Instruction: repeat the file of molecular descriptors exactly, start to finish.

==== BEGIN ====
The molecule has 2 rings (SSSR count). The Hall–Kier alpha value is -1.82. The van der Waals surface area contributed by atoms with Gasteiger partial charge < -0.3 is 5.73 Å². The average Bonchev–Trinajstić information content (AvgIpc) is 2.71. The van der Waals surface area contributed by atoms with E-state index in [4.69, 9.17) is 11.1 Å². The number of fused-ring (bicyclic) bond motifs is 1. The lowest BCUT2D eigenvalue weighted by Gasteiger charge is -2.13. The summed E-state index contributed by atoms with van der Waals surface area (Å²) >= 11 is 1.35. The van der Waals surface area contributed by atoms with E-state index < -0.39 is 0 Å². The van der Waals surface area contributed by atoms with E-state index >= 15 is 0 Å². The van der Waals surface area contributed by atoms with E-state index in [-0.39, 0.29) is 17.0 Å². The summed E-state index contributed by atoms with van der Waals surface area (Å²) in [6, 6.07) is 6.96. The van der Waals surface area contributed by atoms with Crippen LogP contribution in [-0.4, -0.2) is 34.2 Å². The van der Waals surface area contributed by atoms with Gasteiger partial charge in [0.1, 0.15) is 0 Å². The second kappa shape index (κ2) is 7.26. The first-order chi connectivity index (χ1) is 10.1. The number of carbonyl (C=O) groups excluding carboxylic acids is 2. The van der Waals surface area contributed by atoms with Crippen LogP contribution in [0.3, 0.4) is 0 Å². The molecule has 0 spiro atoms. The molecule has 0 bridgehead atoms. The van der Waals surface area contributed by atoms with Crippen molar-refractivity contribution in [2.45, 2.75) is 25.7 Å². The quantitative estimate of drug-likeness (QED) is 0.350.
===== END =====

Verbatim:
The molecule has 2 rings (SSSR count). The Hall–Kier alpha value is -1.82. The van der Waals surface area contributed by atoms with Gasteiger partial charge < -0.3 is 5.73 Å². The average Bonchev–Trinajstić information content (AvgIpc) is 2.71. The van der Waals surface area contributed by atoms with E-state index in [4.69, 9.17) is 11.1 Å². The number of fused-ring (bicyclic) bond motifs is 1. The lowest BCUT2D eigenvalue weighted by Gasteiger charge is -2.13. The summed E-state index contributed by atoms with van der Waals surface area (Å²) >= 11 is 1.35. The van der Waals surface area contributed by atoms with E-state index < -0.39 is 0 Å². The van der Waals surface area contributed by atoms with E-state index >= 15 is 0 Å². The van der Waals surface area contributed by atoms with E-state index in [-0.39, 0.29) is 17.0 Å². The summed E-state index contributed by atoms with van der Waals surface area (Å²) in [6, 6.07) is 6.96. The van der Waals surface area contributed by atoms with Crippen LogP contribution in [-0.4, -0.2) is 34.2 Å². The van der Waals surface area contributed by atoms with Gasteiger partial charge in [0.1, 0.15) is 0 Å². The second kappa shape index (κ2) is 7.26. The first-order chi connectivity index (χ1) is 10.1. The number of carbonyl (C=O) groups excluding carboxylic acids is 2. The van der Waals surface area contributed by atoms with Crippen LogP contribution in [0.3, 0.4) is 0 Å². The molecule has 0 spiro atoms. The molecule has 0 bridgehead atoms. The van der Waals surface area contributed by atoms with Crippen molar-refractivity contribution in [2.45, 2.75) is 25.7 Å². The quantitative estimate of drug-likeness (QED) is 0.350.